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July 2004 Vol 43 no 3


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The Office of Consoling

For Ignatius, the risen Christ ‘consoles’ his friends. José García explores the links between Ignatian consolation and the Easter experience of the first disciples.

Spiritual Desolation in Today's World

An overview of what Ignatius says about desolation, followed by some reflections on how desolation influences our contemporary culture.

What We Learn From Desolation

A commentary on the ninth of Ignatius’ First Week Discernment Rules, exploring the various good things that can come from desolation.

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From the Ignatian Tradition:
On Consolation

One of Ignatius’ closest confidants on consolation, on ministry and on discernment.

Spiritual Consolation and Envy

Consolation can easily be disrupted in good people, and one frequent manifestation of such disruption is envy, a besetting sin of religious establishments. Ignacio Iglesias charts this process, and also the possibilities for new regeneration.

Angels of Light and Darkness

Ignatius’ rhetoric of light and darkness is dualist, and as such problematic. Angels as the ‘voice of God’ may be nothing more than the internalised voice of the prevailing social order.

The Spirit in Contemporary Culture:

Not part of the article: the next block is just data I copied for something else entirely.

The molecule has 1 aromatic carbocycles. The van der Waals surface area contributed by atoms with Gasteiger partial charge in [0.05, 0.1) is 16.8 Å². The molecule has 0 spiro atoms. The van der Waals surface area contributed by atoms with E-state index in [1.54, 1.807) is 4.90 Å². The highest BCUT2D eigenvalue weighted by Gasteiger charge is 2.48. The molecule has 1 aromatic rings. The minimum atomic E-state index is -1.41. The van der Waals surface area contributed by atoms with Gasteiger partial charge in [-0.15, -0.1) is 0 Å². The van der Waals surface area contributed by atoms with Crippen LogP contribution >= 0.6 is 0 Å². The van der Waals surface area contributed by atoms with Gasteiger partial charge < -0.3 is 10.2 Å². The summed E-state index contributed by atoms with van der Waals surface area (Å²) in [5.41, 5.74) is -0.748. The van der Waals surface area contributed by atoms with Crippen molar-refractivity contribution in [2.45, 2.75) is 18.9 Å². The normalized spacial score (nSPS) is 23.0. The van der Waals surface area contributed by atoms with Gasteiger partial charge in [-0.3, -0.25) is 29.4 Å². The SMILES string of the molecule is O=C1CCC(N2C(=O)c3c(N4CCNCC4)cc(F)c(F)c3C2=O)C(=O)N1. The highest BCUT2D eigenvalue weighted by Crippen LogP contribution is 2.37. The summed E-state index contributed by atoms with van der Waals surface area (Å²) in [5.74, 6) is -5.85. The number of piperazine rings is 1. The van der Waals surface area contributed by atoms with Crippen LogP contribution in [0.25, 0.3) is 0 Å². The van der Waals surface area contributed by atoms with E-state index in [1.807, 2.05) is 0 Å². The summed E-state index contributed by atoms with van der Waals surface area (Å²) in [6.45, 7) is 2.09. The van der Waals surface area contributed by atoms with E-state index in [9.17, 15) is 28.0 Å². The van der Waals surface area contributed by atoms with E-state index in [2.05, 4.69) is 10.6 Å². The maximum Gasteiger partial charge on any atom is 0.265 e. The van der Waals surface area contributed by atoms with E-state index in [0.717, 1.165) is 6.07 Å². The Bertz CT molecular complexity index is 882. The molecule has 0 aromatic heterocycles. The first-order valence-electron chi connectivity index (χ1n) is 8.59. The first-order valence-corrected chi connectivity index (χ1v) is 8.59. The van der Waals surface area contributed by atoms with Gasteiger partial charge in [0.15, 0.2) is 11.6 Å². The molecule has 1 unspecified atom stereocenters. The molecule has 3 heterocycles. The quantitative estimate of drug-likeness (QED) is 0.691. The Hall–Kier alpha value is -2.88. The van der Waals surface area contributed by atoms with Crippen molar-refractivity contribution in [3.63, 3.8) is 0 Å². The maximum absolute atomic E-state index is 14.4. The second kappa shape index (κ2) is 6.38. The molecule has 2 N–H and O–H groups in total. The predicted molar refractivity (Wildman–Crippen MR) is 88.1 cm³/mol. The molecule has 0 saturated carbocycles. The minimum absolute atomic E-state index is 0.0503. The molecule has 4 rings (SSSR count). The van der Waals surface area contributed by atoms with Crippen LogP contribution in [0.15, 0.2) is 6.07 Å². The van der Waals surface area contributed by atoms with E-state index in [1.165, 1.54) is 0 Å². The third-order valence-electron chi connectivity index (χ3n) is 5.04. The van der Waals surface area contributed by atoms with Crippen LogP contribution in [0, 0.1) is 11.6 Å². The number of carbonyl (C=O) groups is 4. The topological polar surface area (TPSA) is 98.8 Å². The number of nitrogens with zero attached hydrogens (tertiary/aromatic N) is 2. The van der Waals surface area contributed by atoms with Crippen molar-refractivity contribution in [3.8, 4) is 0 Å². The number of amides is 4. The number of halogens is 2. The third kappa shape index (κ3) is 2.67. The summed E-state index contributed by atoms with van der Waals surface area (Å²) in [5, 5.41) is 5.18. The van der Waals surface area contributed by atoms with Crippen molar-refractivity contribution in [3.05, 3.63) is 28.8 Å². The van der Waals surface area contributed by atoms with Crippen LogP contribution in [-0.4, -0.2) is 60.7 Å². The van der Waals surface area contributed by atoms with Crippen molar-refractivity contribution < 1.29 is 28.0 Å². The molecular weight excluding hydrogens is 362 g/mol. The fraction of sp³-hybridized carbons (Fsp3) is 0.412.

Religious Symbols in State Institutions

Is it right that crucifixes may be displayed in schools funded by the State? Is it appropriate for Muslim women who are civil employees to wear the headscarf on duty? Such issues have recently led to conflict in a number of countries. Tony Carroll here explores how a balance can be struck between tolerance and social cohesion.

Reducing Yourself to Zero: Jean Sulivan’s Anticipate Every Goodbye

As France became a fully secular society, the discovery of God came to be a marginal, fragmentary affair. Eamon Maher explores how these changes are reflected in the work of Jean Sulivan (1913-1980), the French priest and writer.

Theological Trends:
Without Justification? The Catholic-Lutheran Joint Declaration and its Protestant Critics

In 1999, the Catholic and Lutheran Churches published a Joint Declaration proclaiming considerable convergence on the doctrine of justification, commonly thought to be the central point of dispute at the Reformation. But many Lutheran theologians have felt that the Declaration fails to do justice to Protestant concerns.

Book Reviews

on Jerónimo Nadal and engravings of gospel scenes
on Patrick Purnell’s new collection of poems, Imagine
on official Roman Catholic teaching regarding homosexuality
on an important new book about contemplative prayer
on James Alison’s new collection of Girardian essays
on Evagrius of Pontus, a great figure from early Christianity
looking at some Irish essays on social spirituality
on parish priests, and their needs and aspiriations
on a new study of group spirituality
on the Salesian tradition
on how Mary Magdalene was marginalised in early Christianity